submitted by Norm Foster
Pictured at left, Claude Taylor, John Munro and Norm Foster. The 3 principals shaking hands and later sharing a cognac spread across the front page of every major Canadian newspaper.
We stood side by side in an elevator heading for a suite on the 14th floor. I stared straight ahead trying to look serious, cool and composed. I could feel him look me up and down and then he joined me in staring at the door. Although we had never met before, we had been very aware of each other for several years. As we passed the 10th floor he turned and spoke to me for the first time. “I don’t see the horns my people say you have?”
His name was Taylor……Claude Taylor, and he was the head of Air Canada. I represented Air Canada’s pilots as Chairman of the Master Executive Council (MEC) as well as the chief negotiator, and we were at war!
In their roughly 45-year history, there had never been an industrial strike by the Air Canada pilots. Professionalism and Marquis of Queensbury rules had always prevailed, and contracts were ultimately negotiated to a mutually satisfactory conclusion. In the late 70’s, Canada was operating under Government imposed Wage and Price controls and these constraints made a wage settlement a non-issue. However, Air Canada had recently taken two actions negatively affecting its pilots and which resulted in us placing these items into the current contract negotiations.
The one-on-one meeting on the 14th floor had resolved nothing. As we shook hands and parted I was more sure than ever that a peaceful settlement, if possible, would only come at the final hour, or failing that, we would face our first strike. Becoming a test of strength and resolve, and as both sides dug in, our team began preparations for the showdown.
First, and most important, our negotiating team went across the country on a ‘Roadshow’, where we explained to the pilots the untenable position Air Canada’s actions had put us in. The success of this endeavor was proven by the results…. an unprecedented strike vote of 97%.
Because a strike at Air Canada would virtually shut down travel across the country, the Government had begun playing close attention. When we announced the strength of our mandate, we had their full attention and they immediately appointed the Minister of Labor, Mr. John Munro, to mediate. The strike deadline was Thursday and John Munro directed both parties to meet on that day at 10 a.m. to resume negotiations, and with his assistance, to reach an agreement. Our next move proved critical.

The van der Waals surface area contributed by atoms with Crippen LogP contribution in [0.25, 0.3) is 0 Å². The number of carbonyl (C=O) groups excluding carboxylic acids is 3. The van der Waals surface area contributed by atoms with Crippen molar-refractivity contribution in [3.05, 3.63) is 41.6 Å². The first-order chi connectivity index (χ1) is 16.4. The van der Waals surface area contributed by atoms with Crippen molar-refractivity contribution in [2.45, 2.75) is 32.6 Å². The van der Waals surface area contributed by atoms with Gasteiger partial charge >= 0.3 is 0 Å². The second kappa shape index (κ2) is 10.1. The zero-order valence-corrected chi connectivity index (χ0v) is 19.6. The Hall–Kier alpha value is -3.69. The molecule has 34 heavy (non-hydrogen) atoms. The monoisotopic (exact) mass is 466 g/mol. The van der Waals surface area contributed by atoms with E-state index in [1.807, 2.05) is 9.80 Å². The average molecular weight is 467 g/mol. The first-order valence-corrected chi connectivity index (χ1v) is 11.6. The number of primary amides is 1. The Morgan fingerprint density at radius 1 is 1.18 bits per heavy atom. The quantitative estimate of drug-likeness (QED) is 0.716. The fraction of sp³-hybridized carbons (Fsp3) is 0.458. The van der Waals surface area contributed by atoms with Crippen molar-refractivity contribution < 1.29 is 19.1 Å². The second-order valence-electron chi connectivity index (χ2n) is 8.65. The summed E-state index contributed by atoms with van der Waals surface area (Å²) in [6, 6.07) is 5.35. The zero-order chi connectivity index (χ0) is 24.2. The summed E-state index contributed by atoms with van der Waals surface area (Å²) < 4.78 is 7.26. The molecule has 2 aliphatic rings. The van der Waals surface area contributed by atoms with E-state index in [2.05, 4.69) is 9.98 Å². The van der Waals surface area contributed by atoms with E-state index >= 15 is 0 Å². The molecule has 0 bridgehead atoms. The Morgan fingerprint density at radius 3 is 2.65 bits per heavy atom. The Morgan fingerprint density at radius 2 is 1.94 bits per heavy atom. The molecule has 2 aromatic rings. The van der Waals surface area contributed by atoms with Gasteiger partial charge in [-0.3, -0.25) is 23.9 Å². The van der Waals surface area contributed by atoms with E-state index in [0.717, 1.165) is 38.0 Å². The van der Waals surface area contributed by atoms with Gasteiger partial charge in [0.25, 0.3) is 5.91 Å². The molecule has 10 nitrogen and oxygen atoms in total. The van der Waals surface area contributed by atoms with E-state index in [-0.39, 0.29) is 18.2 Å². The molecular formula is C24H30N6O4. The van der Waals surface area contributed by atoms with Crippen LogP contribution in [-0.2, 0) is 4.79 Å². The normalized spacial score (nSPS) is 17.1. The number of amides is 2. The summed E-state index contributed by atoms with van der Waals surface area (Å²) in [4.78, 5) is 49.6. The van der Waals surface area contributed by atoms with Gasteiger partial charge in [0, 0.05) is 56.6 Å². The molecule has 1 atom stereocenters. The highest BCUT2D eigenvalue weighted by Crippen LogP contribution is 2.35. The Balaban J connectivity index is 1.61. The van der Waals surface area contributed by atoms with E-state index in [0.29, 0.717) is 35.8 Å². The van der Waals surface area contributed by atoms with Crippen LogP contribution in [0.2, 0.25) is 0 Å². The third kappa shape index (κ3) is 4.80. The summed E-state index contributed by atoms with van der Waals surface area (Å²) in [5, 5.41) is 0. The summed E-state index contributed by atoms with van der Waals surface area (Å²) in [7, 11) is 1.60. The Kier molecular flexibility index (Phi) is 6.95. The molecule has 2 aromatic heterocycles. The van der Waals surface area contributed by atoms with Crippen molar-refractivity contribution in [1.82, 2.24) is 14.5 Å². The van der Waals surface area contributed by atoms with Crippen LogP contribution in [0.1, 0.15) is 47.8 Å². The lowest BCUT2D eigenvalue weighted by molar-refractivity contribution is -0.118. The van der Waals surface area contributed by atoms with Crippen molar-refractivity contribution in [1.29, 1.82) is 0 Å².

For the pilots of CALPA to go on strike, there are several steps to be taken. First, an honest and exhaustive negotiation must have come to an impasse and the Negotiating Team therefore recommends the action. The entire membership must then vote to indicate support for the action. CALPA’s Board of Directors then must vote to approve the action. Lastly, the 8-member Master Executive council must vote to give its final approval.
Meeting on that fateful Thursday, all the criteria for strike approval had been met……. but for the final vote of the Master Executive Council. For this purpose, I had arranged for a conference phone call to take place with the 8 members who were spread across the country from Montreal to Vancouver, for exactly 7 p.m. It was agreed that on that call there was to be no discussion. As the issues were clear and came down to yes or no, I would convene the call, and declare we had an agreement…. Yes or No. Following my one word “Yes” or “No” the vote would then be taken…. .and everyone would hang up.
The understanding and impact of this final item was of paramount importance. At our Thursday 10 a.m. commencement, I advised the Minister of Labor of the critical nature of the 7 p.m. call. It was made clear that without agreement, and with that phone call, it was taken out of my hands.
Logistically, it was me and CALPA’s Director of Industrial Relations, Ron Young, in one room. At the far end of a long hall was Claude Taylor and his team. The Honorable John Munro carried messages between rooms and cajoled and coerced both parties the entire day. It is difficult to remember how we could spend 9 hours restating and rehashing positions that had not changed in weeks. What I do remember was the startling jangle of the phone at exactly 7 p.m.
As the time counted down, John Munro came to realize and accept that CALPA's position was nonnegotiable. If there was to be an agreement, movement had to come from Mr. Taylor. He alone could undo his actions that got us to this point. Vividly, I recall Munro rushing into our room at 6:55 p.m. and pleading for more time, as he felt that Mr. Taylor was feeling the pressure to move. Apologetically, I restated our 10 a.m. discussion. In 5 more minutes, it was out of my hands. As he rushed back down the hall, he could hear the phone ringing in his ears.
What had been a great idea when planned, suddenly became a double-edged sword. I could sense victory at hand, but had no time left to grasp it. After 6 rings I reluctantly picked up the phone. To angry calls for “Yes or No” I tried to stall for time. Facing a mutiny, my final gambit was to require a verbal roll call prior to the vote to confirm the proper make-up of the conference call. Finally, out of ideas, I had “No” halfway out of my mouth when Munro, breathless from his lengthy dash down the hall, burst through the door and gasped “Yes!!!!!”
Ironically, members of one of Air Canada’s unions that had recently completed a bitter negotiation, reacted immediately by commencing a wildcat strike, virtually shutting the airline down for 3 days.